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The Southwest’s long-standing drought has left the state staring down a historic and first-ever Colorado River water cutback in 2020.
Starting Jan. 1, Arizona will see a 6.9% reduction of Colorado River water under the Lower Basin Drought Contingency Plan, which was finalized in May with California, Nevada and the federal government. Mexico will give up 3% of its allotment under a separate agreement.
The cuts are part of a plan to keep Lake Mead, a reservoir at the Arizona-Nevada boundary, functional. Water levels for both Lake Mead and Lake Powell have precipitously dropped as a result of historic over-allocation and a drought that started in 2000.
ASU Now spoke to Sarah Porter, director of the Kyl Center for Water Policy at ASU’s Morrison Institute for Public Policy, about the cutbacks and what they will mean for Arizona’s agriculture and the state’s roughly 7 million residents.
Question: Are these cuts a move that has been anticipated for some time, and should Arizona residents be worried?
Answer: Yes, the cuts have been anticipated and were agreed to by the parties to the Drought Contingency Plan or DCP. In fact, until a few months ago, we expected deeper cuts, but good mountain snowpack last winter and aggressive conservation efforts shored Lake Mead up a bit. The cuts are part of a larger plan to safeguard the Colorado River system. The plan was negotiated for several years and finalized this spring.
The Lower Basin DCP incentivizes conserving water in Lake Mead while also imposing bigger and bigger cuts should lake levels fall to certain levels. Water users on the Central Arizona Project, which brings Colorado River water to central and southern Arizona, are in line to take largest cuts because they are the lowest priority users.
The 2020 cuts won’t really be felt by Arizona water users because the state has never built out demand for all of its Colorado River supplies. For years, Arizona water managers have used “extra” Colorado River water for aquifer recharge and other purposes. Annually starting in 2015, Arizona has voluntarily conserved in Lake Mead the equivalent amount of this year’s cut.
Rather than worry, Arizona residents should continue to find ways to permanently use water more efficiently. Statewide, Arizona uses the same amount of water today as it did in the mid-1950s, though we now have seven or eight times the population and a much larger economy. There are still lots of opportunities to stretch our water supplies through conservation and efficiency measures.
Q: Who will be the first group of people to feel the sting of cuts in Colorado River supplies?
A: If Lake Mead falls below 1,075-feet elevation, Arizona will take additional cuts and farmers in Pinal County will be the first to feel the impacts. They plan to turn to groundwater (that is, water pumped from wells) to make up for some of those cuts.
Cities are in a different situation. Municipal providers that use CAP supplies tend to have high priority rights, so they would be among the last CAP users to experience cuts. Many cities in the Phoenix and Tucson areas have diverse water portfolios, including groundwater, reclaimed water and other surface water, which gives them a measure of resilience against cuts in Colorado River supplies. And since passage of the 1980 Groundwater Management Act, growth has been tied to long-term water supplies in the state’s most populous areas, so water providers must plan well in advance for foreseeable supply reductions.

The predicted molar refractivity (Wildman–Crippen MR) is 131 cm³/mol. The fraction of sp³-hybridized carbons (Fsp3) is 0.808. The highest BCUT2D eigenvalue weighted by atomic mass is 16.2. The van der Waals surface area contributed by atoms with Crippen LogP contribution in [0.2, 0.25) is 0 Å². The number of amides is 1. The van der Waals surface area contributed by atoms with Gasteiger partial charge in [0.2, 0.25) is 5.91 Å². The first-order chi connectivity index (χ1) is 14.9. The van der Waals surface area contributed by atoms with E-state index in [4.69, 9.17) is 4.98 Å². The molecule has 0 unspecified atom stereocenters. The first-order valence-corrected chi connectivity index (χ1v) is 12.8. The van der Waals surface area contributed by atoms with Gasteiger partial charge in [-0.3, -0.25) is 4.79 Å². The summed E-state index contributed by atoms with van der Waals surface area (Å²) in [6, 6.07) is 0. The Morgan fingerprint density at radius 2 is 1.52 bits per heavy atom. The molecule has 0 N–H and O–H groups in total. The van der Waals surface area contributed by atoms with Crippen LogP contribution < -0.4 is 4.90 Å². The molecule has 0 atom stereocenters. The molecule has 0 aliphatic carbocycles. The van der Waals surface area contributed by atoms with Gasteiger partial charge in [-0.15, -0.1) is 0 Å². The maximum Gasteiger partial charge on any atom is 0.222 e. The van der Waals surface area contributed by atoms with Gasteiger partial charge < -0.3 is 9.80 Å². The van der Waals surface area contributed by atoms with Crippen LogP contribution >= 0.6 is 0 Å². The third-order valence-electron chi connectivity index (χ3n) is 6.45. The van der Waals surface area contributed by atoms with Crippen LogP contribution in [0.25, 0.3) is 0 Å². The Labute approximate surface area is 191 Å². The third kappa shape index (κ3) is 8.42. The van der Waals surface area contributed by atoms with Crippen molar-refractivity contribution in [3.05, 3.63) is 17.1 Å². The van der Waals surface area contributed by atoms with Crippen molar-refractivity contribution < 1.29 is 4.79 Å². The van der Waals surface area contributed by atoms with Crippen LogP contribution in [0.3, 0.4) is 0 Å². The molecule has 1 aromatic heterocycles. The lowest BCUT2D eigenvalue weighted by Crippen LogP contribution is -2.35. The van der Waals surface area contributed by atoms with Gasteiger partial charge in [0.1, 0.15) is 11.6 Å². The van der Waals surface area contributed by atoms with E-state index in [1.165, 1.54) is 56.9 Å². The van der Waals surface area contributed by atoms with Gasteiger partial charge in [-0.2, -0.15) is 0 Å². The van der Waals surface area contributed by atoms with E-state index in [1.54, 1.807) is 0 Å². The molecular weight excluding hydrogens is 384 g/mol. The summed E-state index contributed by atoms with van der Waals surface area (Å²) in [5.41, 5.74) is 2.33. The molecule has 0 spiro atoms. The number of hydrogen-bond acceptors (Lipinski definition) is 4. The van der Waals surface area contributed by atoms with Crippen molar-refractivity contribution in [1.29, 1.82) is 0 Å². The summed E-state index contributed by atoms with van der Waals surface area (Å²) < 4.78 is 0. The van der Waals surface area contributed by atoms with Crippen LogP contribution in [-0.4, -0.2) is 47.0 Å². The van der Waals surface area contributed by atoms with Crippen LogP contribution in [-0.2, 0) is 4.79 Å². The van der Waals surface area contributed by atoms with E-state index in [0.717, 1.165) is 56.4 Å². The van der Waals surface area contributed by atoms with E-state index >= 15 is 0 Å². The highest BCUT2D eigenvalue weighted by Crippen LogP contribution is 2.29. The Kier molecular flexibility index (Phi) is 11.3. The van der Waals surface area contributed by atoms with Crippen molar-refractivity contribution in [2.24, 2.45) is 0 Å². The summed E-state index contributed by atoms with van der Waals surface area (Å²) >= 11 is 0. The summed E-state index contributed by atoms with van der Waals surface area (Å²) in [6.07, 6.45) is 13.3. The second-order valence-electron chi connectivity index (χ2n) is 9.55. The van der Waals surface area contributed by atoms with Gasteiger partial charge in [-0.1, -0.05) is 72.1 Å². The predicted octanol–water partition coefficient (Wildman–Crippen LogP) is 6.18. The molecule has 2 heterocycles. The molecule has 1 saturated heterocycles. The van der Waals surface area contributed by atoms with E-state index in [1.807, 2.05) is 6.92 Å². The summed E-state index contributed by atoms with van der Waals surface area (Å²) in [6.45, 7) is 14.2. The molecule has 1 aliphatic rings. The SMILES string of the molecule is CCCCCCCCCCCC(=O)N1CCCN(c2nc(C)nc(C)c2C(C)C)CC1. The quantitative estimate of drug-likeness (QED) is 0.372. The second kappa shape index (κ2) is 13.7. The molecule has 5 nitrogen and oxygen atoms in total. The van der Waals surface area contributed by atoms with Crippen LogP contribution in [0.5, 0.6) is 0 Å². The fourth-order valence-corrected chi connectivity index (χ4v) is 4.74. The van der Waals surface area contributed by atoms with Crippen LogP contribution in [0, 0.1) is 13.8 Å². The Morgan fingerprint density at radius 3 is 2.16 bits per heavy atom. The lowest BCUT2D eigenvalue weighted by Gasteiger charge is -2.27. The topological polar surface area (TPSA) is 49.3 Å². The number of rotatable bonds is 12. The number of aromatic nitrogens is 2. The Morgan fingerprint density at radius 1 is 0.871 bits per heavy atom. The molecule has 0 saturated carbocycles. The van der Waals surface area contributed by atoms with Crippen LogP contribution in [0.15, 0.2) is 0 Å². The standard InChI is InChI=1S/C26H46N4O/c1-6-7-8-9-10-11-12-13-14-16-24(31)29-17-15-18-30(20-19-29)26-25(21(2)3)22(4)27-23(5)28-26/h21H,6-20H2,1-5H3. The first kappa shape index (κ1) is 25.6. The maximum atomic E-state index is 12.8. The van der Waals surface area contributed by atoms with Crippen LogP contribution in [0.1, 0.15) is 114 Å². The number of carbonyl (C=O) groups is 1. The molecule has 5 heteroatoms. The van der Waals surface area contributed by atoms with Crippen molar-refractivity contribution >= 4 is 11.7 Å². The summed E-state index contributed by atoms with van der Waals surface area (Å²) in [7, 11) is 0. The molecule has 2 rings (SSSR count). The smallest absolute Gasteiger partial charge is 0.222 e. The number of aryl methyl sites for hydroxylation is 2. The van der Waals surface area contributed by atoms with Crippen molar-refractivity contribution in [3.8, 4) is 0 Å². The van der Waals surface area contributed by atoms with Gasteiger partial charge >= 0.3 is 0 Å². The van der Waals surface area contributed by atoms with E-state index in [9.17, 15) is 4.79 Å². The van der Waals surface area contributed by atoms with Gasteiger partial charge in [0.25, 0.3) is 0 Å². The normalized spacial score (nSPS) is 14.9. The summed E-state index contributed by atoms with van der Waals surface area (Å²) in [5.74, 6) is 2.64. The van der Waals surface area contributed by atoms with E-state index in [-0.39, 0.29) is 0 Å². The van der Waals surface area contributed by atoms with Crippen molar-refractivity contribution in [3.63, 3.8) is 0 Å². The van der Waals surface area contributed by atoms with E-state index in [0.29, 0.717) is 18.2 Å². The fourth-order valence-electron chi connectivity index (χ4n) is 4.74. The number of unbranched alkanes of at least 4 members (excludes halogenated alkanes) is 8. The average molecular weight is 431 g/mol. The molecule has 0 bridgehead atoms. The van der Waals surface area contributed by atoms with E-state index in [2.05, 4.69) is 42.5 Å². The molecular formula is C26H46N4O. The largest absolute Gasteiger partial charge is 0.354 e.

Q: So if agricultural is the first to take a hit, will this mean the cost of fruits and vegetables will likely go up — and by how much?
A: That’s a question for an economist, but I will note that Arizona’s agriculture industry is not monolithic when it comes to water supplies. Right now, only Pinal County farmers are facing cuts — other Arizona farmers have higher priority Colorado River rights or get their water from other sources. Two-thirds of Pinal County’s agricultural revenues come from cattle and dairy. That production will not be directly affected by cuts in CAP deliveries. The county’s main irrigated crops are cotton and hay.
Q: What’s the effect going to be on individual households and what should consumers be mindful of, or start practicing?
A: For some households, water rates may increase as their water providers take additional steps to ensure water deliveries in the event of decreased Colorado River supplies. In addition, some households in newer developments in Maricopa, Pinal and Pima Counties depend on groundwater and are required to pay into a fund to purchase water supplies to replenish the groundwater withdrawn for their use. This amount shows up as an assessment on county property-tax bills. As fewer supplies become available, the costs of water to meet the replenishment obligation may also increase.
We should always treat water as the precious resource it is here in Arizona. The single best way for an individual household to help is to permanently reduce the amount of water used for outside landscaping.
Q: Is this going to be the new normal or a sign of things to come?
A: We should think of this as the new normal. Lake Mead is over-allocated. The prolonged drought has exacerbated the problem because it results in less extra water in the system. There are signs that the region is aridifying, meaning that average flows in the Colorado River may decrease.
We shouldn’t overlook the conservation efforts that are critical to keeping the Colorado River system functional. The Drought Contingency Plan includes important ground rules for conserving water in Lake Mead, and Arizona’s Colorado River Indian Tribes and the Gila River Indian Community, along with CAP, will be conserving and storing significant quantities of water in the lake.
Top photo: The Lake Mead reservoir near the Nevada/Arizona boundary. Photo by Charlie Leight/ASU Now